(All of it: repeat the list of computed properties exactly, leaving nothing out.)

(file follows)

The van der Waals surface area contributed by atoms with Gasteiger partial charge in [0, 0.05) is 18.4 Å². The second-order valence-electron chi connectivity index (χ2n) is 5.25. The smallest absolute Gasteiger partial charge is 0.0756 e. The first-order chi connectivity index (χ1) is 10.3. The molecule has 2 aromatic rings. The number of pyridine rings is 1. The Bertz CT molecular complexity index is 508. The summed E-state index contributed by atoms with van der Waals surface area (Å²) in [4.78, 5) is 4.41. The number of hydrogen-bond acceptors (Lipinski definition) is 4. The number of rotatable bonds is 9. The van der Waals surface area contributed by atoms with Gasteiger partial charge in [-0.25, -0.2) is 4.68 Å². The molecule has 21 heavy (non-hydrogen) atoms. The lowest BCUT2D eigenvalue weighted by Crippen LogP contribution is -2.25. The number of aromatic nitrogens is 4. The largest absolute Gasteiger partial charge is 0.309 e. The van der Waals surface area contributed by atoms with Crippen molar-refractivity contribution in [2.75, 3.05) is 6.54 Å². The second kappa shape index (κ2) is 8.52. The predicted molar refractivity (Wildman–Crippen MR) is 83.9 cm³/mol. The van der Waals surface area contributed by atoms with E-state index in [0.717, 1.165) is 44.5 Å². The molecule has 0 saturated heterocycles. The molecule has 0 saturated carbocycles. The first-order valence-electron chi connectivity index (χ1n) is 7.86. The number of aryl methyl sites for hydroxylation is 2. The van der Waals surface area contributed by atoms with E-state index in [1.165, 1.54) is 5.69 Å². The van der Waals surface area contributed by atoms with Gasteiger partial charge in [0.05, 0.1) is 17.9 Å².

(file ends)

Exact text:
The van der Waals surface area contributed by atoms with Gasteiger partial charge in [0, 0.05) is 18.4 Å². The second-order valence-electron chi connectivity index (χ2n) is 5.25. The smallest absolute Gasteiger partial charge is 0.0756 e. The first-order chi connectivity index (χ1) is 10.3. The molecule has 2 aromatic rings. The number of pyridine rings is 1. The Bertz CT molecular complexity index is 508. The summed E-state index contributed by atoms with van der Waals surface area (Å²) in [4.78, 5) is 4.41. The number of hydrogen-bond acceptors (Lipinski definition) is 4. The number of rotatable bonds is 9. The van der Waals surface area contributed by atoms with Gasteiger partial charge in [-0.25, -0.2) is 4.68 Å². The molecule has 21 heavy (non-hydrogen) atoms. The lowest BCUT2D eigenvalue weighted by Crippen LogP contribution is -2.25. The number of aromatic nitrogens is 4. The largest absolute Gasteiger partial charge is 0.309 e. The van der Waals surface area contributed by atoms with Crippen molar-refractivity contribution in [2.75, 3.05) is 6.54 Å². The second kappa shape index (κ2) is 8.52. The predicted molar refractivity (Wildman–Crippen MR) is 83.9 cm³/mol. The van der Waals surface area contributed by atoms with E-state index in [0.717, 1.165) is 44.5 Å². The molecule has 0 saturated heterocycles. The molecule has 0 saturated carbocycles. The first-order valence-electron chi connectivity index (χ1n) is 7.86. The number of aryl methyl sites for hydroxylation is 2. The van der Waals surface area contributed by atoms with E-state index in [1.165, 1.54) is 5.69 Å². The van der Waals surface area contributed by atoms with Gasteiger partial charge in [0.05, 0.1) is 17.9 Å².